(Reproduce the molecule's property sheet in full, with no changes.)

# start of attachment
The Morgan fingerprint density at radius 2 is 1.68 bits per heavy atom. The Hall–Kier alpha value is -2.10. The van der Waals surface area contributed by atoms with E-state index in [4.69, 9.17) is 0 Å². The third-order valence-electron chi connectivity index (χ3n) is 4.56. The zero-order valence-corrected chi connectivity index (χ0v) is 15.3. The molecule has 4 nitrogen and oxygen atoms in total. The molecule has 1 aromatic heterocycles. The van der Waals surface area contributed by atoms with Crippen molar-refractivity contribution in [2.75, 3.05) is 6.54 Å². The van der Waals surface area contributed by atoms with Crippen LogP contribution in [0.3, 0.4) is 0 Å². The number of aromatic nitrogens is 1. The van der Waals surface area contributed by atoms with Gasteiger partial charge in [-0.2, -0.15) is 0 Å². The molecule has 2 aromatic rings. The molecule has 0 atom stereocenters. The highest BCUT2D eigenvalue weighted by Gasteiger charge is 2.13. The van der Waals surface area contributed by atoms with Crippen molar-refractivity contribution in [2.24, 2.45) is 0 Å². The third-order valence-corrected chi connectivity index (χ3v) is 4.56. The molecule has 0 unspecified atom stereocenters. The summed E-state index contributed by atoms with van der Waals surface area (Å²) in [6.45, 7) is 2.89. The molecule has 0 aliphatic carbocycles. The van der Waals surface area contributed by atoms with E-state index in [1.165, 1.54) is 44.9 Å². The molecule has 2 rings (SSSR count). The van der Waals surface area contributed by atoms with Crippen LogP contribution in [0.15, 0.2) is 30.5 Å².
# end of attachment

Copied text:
The Morgan fingerprint density at radius 2 is 1.68 bits per heavy atom. The Hall–Kier alpha value is -2.10. The van der Waals surface area contributed by atoms with E-state index in [4.69, 9.17) is 0 Å². The third-order valence-electron chi connectivity index (χ3n) is 4.56. The zero-order valence-corrected chi connectivity index (χ0v) is 15.3. The molecule has 4 nitrogen and oxygen atoms in total. The molecule has 1 aromatic heterocycles. The van der Waals surface area contributed by atoms with Crippen molar-refractivity contribution in [2.75, 3.05) is 6.54 Å². The van der Waals surface area contributed by atoms with Crippen LogP contribution in [0.3, 0.4) is 0 Å². The number of aromatic nitrogens is 1. The van der Waals surface area contributed by atoms with Gasteiger partial charge in [-0.2, -0.15) is 0 Å². The molecule has 2 aromatic rings. The molecule has 0 atom stereocenters. The highest BCUT2D eigenvalue weighted by Gasteiger charge is 2.13. The van der Waals surface area contributed by atoms with Crippen molar-refractivity contribution in [2.24, 2.45) is 0 Å². The third-order valence-corrected chi connectivity index (χ3v) is 4.56. The molecule has 0 unspecified atom stereocenters. The summed E-state index contributed by atoms with van der Waals surface area (Å²) in [6.45, 7) is 2.89. The molecule has 0 aliphatic carbocycles. The van der Waals surface area contributed by atoms with E-state index in [1.165, 1.54) is 44.9 Å². The molecule has 2 rings (SSSR count). The van der Waals surface area contributed by atoms with Crippen LogP contribution in [0.15, 0.2) is 30.5 Å².